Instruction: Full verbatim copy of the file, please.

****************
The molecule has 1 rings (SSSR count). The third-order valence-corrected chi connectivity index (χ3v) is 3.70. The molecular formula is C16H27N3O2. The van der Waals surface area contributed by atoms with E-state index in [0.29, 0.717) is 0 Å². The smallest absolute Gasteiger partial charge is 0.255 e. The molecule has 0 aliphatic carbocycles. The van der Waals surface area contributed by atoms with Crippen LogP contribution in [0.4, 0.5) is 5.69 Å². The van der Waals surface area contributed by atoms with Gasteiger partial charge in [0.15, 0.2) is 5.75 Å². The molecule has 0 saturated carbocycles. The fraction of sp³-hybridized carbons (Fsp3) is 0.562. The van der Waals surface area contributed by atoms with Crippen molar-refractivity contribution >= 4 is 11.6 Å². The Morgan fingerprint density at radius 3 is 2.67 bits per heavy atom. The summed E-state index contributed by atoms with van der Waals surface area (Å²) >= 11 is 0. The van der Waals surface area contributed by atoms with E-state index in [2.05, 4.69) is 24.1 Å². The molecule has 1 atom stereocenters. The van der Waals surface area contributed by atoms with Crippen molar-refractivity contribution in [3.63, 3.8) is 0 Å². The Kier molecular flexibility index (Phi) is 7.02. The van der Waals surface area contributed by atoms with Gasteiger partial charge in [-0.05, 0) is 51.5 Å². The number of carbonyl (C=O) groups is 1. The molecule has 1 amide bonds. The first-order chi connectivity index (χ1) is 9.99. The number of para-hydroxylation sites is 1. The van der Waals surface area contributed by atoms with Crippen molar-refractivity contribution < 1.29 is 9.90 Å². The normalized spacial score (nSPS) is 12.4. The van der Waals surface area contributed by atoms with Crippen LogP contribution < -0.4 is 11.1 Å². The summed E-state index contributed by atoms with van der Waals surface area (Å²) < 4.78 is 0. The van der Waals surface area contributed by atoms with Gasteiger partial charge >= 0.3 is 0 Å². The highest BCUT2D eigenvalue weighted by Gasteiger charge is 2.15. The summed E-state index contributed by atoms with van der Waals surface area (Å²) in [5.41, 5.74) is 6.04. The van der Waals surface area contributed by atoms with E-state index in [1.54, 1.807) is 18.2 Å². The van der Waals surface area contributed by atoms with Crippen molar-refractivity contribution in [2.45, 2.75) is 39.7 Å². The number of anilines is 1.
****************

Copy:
The molecule has 1 rings (SSSR count). The third-order valence-corrected chi connectivity index (χ3v) is 3.70. The molecular formula is C16H27N3O2. The van der Waals surface area contributed by atoms with E-state index in [0.29, 0.717) is 0 Å². The smallest absolute Gasteiger partial charge is 0.255 e. The molecule has 0 aliphatic carbocycles. The van der Waals surface area contributed by atoms with Crippen LogP contribution in [0.4, 0.5) is 5.69 Å². The van der Waals surface area contributed by atoms with Gasteiger partial charge in [0.15, 0.2) is 5.75 Å². The molecule has 0 saturated carbocycles. The fraction of sp³-hybridized carbons (Fsp3) is 0.562. The van der Waals surface area contributed by atoms with Crippen molar-refractivity contribution >= 4 is 11.6 Å². The Morgan fingerprint density at radius 3 is 2.67 bits per heavy atom. The summed E-state index contributed by atoms with van der Waals surface area (Å²) >= 11 is 0. The van der Waals surface area contributed by atoms with E-state index in [2.05, 4.69) is 24.1 Å². The molecule has 1 atom stereocenters. The van der Waals surface area contributed by atoms with Crippen molar-refractivity contribution in [3.63, 3.8) is 0 Å². The Kier molecular flexibility index (Phi) is 7.02. The van der Waals surface area contributed by atoms with Gasteiger partial charge in [-0.05, 0) is 51.5 Å². The number of carbonyl (C=O) groups is 1. The molecule has 1 amide bonds. The first-order chi connectivity index (χ1) is 9.99. The number of para-hydroxylation sites is 1. The van der Waals surface area contributed by atoms with Crippen molar-refractivity contribution < 1.29 is 9.90 Å². The normalized spacial score (nSPS) is 12.4. The van der Waals surface area contributed by atoms with Crippen LogP contribution < -0.4 is 11.1 Å². The summed E-state index contributed by atoms with van der Waals surface area (Å²) < 4.78 is 0. The van der Waals surface area contributed by atoms with Gasteiger partial charge >= 0.3 is 0 Å². The highest BCUT2D eigenvalue weighted by Gasteiger charge is 2.15. The summed E-state index contributed by atoms with van der Waals surface area (Å²) in [5.41, 5.74) is 6.04. The van der Waals surface area contributed by atoms with E-state index in [1.54, 1.807) is 18.2 Å². The van der Waals surface area contributed by atoms with Crippen molar-refractivity contribution in [2.45, 2.75) is 39.7 Å². The number of anilines is 1.